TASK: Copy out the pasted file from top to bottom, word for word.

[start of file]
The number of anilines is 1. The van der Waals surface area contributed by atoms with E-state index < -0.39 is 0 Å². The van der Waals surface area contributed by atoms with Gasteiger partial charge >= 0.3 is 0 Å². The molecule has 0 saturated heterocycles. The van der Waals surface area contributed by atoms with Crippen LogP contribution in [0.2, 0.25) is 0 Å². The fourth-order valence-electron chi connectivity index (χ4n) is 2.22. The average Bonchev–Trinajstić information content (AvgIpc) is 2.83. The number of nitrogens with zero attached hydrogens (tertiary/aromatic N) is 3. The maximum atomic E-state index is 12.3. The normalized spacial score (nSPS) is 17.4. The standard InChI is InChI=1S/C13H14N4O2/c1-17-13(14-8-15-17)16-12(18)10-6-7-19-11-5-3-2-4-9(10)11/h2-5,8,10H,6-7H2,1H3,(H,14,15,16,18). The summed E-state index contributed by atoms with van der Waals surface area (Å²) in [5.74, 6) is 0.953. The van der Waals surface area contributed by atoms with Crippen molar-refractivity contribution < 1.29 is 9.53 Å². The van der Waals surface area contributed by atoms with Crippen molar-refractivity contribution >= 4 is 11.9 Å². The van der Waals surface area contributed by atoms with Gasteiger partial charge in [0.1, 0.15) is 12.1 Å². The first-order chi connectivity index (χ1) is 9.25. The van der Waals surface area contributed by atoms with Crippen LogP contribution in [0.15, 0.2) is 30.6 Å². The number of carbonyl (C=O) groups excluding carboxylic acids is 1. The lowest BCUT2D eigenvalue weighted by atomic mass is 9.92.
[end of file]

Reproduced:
The number of anilines is 1. The van der Waals surface area contributed by atoms with E-state index < -0.39 is 0 Å². The van der Waals surface area contributed by atoms with Gasteiger partial charge >= 0.3 is 0 Å². The molecule has 0 saturated heterocycles. The van der Waals surface area contributed by atoms with Crippen LogP contribution in [0.2, 0.25) is 0 Å². The fourth-order valence-electron chi connectivity index (χ4n) is 2.22. The average Bonchev–Trinajstić information content (AvgIpc) is 2.83. The number of nitrogens with zero attached hydrogens (tertiary/aromatic N) is 3. The maximum atomic E-state index is 12.3. The normalized spacial score (nSPS) is 17.4. The standard InChI is InChI=1S/C13H14N4O2/c1-17-13(14-8-15-17)16-12(18)10-6-7-19-11-5-3-2-4-9(10)11/h2-5,8,10H,6-7H2,1H3,(H,14,15,16,18). The summed E-state index contributed by atoms with van der Waals surface area (Å²) in [5.74, 6) is 0.953. The van der Waals surface area contributed by atoms with Crippen molar-refractivity contribution < 1.29 is 9.53 Å². The van der Waals surface area contributed by atoms with Crippen molar-refractivity contribution >= 4 is 11.9 Å². The van der Waals surface area contributed by atoms with Gasteiger partial charge in [0.1, 0.15) is 12.1 Å². The first-order chi connectivity index (χ1) is 9.25. The van der Waals surface area contributed by atoms with Crippen LogP contribution in [0.15, 0.2) is 30.6 Å². The number of carbonyl (C=O) groups excluding carboxylic acids is 1. The lowest BCUT2D eigenvalue weighted by atomic mass is 9.92.